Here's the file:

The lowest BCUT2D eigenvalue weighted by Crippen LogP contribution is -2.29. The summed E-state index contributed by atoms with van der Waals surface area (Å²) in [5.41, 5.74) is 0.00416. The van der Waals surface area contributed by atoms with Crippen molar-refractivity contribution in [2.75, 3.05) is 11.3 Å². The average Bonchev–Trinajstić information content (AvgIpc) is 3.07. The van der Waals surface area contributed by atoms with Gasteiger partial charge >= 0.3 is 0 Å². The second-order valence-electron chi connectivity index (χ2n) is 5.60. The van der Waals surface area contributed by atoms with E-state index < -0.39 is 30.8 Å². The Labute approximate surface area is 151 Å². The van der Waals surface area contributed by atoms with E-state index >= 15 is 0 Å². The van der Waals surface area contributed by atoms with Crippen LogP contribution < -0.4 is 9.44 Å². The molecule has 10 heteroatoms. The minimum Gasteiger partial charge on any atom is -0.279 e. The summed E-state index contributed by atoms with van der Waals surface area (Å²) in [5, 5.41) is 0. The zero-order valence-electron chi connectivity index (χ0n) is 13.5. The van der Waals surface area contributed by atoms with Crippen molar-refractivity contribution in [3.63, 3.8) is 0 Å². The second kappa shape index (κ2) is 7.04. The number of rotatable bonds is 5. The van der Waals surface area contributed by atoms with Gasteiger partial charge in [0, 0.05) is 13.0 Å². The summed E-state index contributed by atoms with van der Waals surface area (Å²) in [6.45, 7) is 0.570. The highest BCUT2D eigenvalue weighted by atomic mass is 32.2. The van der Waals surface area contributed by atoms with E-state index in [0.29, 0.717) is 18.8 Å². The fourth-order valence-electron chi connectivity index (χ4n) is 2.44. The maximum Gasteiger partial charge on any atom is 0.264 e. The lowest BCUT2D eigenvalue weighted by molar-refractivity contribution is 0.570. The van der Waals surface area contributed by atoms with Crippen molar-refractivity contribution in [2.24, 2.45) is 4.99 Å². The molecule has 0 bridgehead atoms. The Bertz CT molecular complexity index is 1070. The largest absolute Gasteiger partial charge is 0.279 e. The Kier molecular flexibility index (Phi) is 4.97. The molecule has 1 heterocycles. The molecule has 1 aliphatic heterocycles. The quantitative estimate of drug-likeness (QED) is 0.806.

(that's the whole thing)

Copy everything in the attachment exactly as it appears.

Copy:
The lowest BCUT2D eigenvalue weighted by Crippen LogP contribution is -2.29. The summed E-state index contributed by atoms with van der Waals surface area (Å²) in [5.41, 5.74) is 0.00416. The van der Waals surface area contributed by atoms with Crippen molar-refractivity contribution in [2.75, 3.05) is 11.3 Å². The average Bonchev–Trinajstić information content (AvgIpc) is 3.07. The van der Waals surface area contributed by atoms with Gasteiger partial charge >= 0.3 is 0 Å². The second-order valence-electron chi connectivity index (χ2n) is 5.60. The van der Waals surface area contributed by atoms with E-state index < -0.39 is 30.8 Å². The Labute approximate surface area is 151 Å². The van der Waals surface area contributed by atoms with E-state index >= 15 is 0 Å². The van der Waals surface area contributed by atoms with Crippen LogP contribution < -0.4 is 9.44 Å². The molecule has 10 heteroatoms. The minimum Gasteiger partial charge on any atom is -0.279 e. The summed E-state index contributed by atoms with van der Waals surface area (Å²) in [5, 5.41) is 0. The zero-order valence-electron chi connectivity index (χ0n) is 13.5. The van der Waals surface area contributed by atoms with Crippen molar-refractivity contribution in [3.63, 3.8) is 0 Å². The second kappa shape index (κ2) is 7.04. The number of rotatable bonds is 5. The van der Waals surface area contributed by atoms with Gasteiger partial charge in [0, 0.05) is 13.0 Å². The summed E-state index contributed by atoms with van der Waals surface area (Å²) in [6.45, 7) is 0.570. The highest BCUT2D eigenvalue weighted by atomic mass is 32.2. The van der Waals surface area contributed by atoms with E-state index in [0.29, 0.717) is 18.8 Å². The fourth-order valence-electron chi connectivity index (χ4n) is 2.44. The maximum Gasteiger partial charge on any atom is 0.264 e. The lowest BCUT2D eigenvalue weighted by molar-refractivity contribution is 0.570. The van der Waals surface area contributed by atoms with Crippen molar-refractivity contribution in [2.24, 2.45) is 4.99 Å². The molecule has 0 bridgehead atoms. The Bertz CT molecular complexity index is 1070. The largest absolute Gasteiger partial charge is 0.279 e. The Kier molecular flexibility index (Phi) is 4.97. The molecule has 1 heterocycles. The molecule has 1 aliphatic heterocycles. The quantitative estimate of drug-likeness (QED) is 0.806.